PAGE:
Are there any circumstances (at least in the common period use) where the scale degree 2 in V7 goes up to 3 as opposed going down to 1?

Why does this seem to be disallowed in textbooks, even more than 4 going up to 5, or 7 going down to 5, despite these two tones being arguably more important as tendency tones?

3 Answers 3


It is not very common, but possible

(for clarity's sake I'll assume C-Major and use roman numerals for chords, and scale degree numbers and names for notes)

Doubling a chord's third

Generally. in polyphonic music and especially in four-part writing, we avoid doubling the mediant in a tonic chord. That is because doing so would alter the chord's character, and make it sound more like the iii. We usually only double the third of the I when resolving the vii6, but that's for another question.

On the other hand, doubling the third of the ii (namely, the subdominant), makes it more like the IV, which is often desirable, and also makes for a smoother voice-leading.

A problem with your requested voice leading: I tends to iii

In a typical voice leading of your example, the dominant chord's seventh would to resolve to the third of the I, as well as its fifth. So F->E, and D->E, or 4->3 and 2->3. This means a doubling of the mediant. Here, the dominant's seventh also functions as an upper leading-tone, which in conjunction with the former would lead to further altering the character of the I towards that of the iii.

A possible Solution: An irregular resolution of the dominant's seventh (but not really)

This troubling situation can be remedied by stepwise motion of the subdominant note. A E->F->G procession of the voice is preferrable for two reasons.

  • It's contrapuntally agreeable as a stepwise occurring dissonance.
  • It avoids the doubling of the mediant
  • The movement by thirds between the bass and the voice containing the 4 means it's now technically not a seventh. It only dissonates in relation to the leading tone, (a tritone relation).

For all of these reasons, it's okay not to resolve the 4 to the 3 in this example, since its downwards resolution is usually required in the context of a 7-6 dissonance.

Disclaimer: The V43 chord is quite common in the Classical era but - in my experience - the vii6 is more commonly used instead in the Baroque era.

enter image description here


It's very common, at least in the baroque period. Normally we're thinking of final cadences where the melody usually has ^2 ^1, but in intermediate cadences you will often find the melody or an internal part having ^2 ^3 (perhaps relative to a secondary tonality). The first Bach chorale I checked, BWV 253, has this in its first cadence, in the alto voice (E to F♯ against A to D in the bass).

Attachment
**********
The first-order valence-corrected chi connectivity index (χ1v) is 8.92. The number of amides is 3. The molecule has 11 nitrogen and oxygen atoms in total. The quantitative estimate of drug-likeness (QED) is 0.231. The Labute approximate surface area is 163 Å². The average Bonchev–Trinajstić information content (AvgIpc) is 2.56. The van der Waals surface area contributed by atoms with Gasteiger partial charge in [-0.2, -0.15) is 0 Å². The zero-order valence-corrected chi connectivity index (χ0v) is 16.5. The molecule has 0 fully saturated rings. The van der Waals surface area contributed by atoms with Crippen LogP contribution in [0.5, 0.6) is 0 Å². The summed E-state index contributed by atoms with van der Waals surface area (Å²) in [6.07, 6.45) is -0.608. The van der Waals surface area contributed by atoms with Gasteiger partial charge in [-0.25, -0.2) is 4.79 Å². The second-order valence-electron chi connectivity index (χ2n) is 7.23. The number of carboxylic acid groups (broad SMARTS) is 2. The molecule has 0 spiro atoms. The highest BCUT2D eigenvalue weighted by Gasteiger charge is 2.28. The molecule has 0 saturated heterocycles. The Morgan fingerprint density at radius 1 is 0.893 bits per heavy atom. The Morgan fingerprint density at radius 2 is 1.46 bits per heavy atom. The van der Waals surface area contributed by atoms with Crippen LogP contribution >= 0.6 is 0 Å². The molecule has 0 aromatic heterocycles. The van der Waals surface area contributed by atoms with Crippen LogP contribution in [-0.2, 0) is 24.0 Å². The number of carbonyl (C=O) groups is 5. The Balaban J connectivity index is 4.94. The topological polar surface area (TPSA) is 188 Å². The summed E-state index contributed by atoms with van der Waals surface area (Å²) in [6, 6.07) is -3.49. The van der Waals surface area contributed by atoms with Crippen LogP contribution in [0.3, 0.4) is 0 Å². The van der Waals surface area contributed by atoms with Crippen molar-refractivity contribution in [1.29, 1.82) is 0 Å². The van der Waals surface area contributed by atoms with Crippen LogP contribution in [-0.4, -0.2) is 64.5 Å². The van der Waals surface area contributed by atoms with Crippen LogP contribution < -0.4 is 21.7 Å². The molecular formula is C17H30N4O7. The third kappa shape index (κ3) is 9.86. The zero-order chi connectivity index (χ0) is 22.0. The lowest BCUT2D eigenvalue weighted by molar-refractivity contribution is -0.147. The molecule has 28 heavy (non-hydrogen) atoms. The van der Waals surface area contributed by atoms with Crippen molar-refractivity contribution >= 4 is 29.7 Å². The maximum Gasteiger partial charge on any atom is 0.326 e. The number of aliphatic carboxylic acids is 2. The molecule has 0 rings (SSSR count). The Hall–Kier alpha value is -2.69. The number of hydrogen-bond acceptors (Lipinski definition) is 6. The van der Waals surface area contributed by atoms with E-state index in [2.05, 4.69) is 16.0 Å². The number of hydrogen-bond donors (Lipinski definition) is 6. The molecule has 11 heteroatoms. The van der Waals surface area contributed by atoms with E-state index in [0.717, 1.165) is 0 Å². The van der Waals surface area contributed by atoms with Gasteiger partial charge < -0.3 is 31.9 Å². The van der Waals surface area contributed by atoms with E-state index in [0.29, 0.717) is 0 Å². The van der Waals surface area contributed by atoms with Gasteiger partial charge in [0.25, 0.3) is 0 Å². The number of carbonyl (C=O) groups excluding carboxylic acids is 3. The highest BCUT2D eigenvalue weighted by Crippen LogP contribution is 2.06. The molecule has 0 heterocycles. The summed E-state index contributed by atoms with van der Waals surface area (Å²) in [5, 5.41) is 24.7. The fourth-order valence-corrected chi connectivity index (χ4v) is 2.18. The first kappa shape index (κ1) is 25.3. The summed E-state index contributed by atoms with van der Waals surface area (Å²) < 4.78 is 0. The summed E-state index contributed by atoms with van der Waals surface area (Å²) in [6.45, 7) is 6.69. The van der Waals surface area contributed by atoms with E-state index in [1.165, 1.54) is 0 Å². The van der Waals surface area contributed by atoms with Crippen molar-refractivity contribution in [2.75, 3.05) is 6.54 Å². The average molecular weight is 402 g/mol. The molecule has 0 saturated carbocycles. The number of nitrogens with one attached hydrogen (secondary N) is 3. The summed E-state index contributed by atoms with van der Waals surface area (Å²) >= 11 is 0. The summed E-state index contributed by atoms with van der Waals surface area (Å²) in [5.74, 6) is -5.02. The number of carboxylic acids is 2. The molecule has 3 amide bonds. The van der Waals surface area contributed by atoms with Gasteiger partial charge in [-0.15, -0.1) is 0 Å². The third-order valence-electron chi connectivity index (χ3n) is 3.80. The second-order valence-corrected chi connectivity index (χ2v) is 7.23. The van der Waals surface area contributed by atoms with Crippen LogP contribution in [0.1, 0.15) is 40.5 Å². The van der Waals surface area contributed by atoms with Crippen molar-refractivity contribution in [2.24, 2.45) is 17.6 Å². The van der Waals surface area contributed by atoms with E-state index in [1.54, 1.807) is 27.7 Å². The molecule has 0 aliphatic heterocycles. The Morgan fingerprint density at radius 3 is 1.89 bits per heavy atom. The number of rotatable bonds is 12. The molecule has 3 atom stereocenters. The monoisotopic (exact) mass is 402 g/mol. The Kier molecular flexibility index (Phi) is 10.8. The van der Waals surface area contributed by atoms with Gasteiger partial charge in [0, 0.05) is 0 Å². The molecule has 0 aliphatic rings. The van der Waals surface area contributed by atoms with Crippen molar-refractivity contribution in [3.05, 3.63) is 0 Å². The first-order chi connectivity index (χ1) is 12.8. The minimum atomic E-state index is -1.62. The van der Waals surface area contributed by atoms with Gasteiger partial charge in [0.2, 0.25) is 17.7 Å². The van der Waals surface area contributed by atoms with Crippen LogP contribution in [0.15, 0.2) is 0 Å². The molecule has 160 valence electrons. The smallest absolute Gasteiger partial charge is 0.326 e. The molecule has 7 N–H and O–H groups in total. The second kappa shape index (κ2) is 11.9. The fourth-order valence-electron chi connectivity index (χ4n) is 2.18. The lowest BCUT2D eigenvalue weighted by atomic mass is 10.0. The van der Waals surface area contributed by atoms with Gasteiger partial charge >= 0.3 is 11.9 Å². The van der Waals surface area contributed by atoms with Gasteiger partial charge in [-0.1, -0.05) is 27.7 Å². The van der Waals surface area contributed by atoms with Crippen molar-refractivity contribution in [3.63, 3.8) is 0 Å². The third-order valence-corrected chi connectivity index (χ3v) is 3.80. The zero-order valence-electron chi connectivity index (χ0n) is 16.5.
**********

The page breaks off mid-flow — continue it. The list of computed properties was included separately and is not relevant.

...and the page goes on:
In a final cadence in a four-voice texture it will be rare because the melody will normally be ^2 ^1, the bass will be ^5 ^1 and the doubled tone of the dominant chord (if it is not a dominant seventh) will be the root, ^5, not the fifth, ^2. In a five-voice texture it will be more likely.

Another move you see fairly often in Bach is that one voice has subdivisions on the dominant chord in the last cadence, moving from ^4 to ^2 and then ^3 for the final tonic chord. An example of this is found at the close of the Gloria from Bach's B-minor mass.

Finally, if the soprano doesn't have ^2 ^1 but instead ^7 ^1 then it's quite likely for an inner voice to move in parallel sixths below, as at the end of Handel's Messiah, where the tenors have E F♯ in D major,


In Music in the Galant Style Gjerdingen gives some examples like these for the DO-RE-MI schema...

enter image description here

enter image description here

Gjerdingen also has a modern edition of the rule of the octave from Fenaroli where ^2 ^3 is in the bass and the harmony involves an inverted V7...

enter image description here

So, the basic idea is ^1 ^2 ^3 is basically harmonized as I V I and it's an opening phrase, an incomplete ending.

From there I think the question needs to be specific as to which voice is ^2 ^3 in, is implied broken chord type motion acceptable, is the seventh on V absolutely required?

Otherwise, I think the answer is: generally, yes ^2 can ascend to ^3 with some kind of V7 I harmonization.

Your Answer

By clicking “Post Your Answer”, you agree to our terms of service and acknowledge you have read our privacy policy.

Not the answer you're looking for? Browse other questions tagged or ask your own question.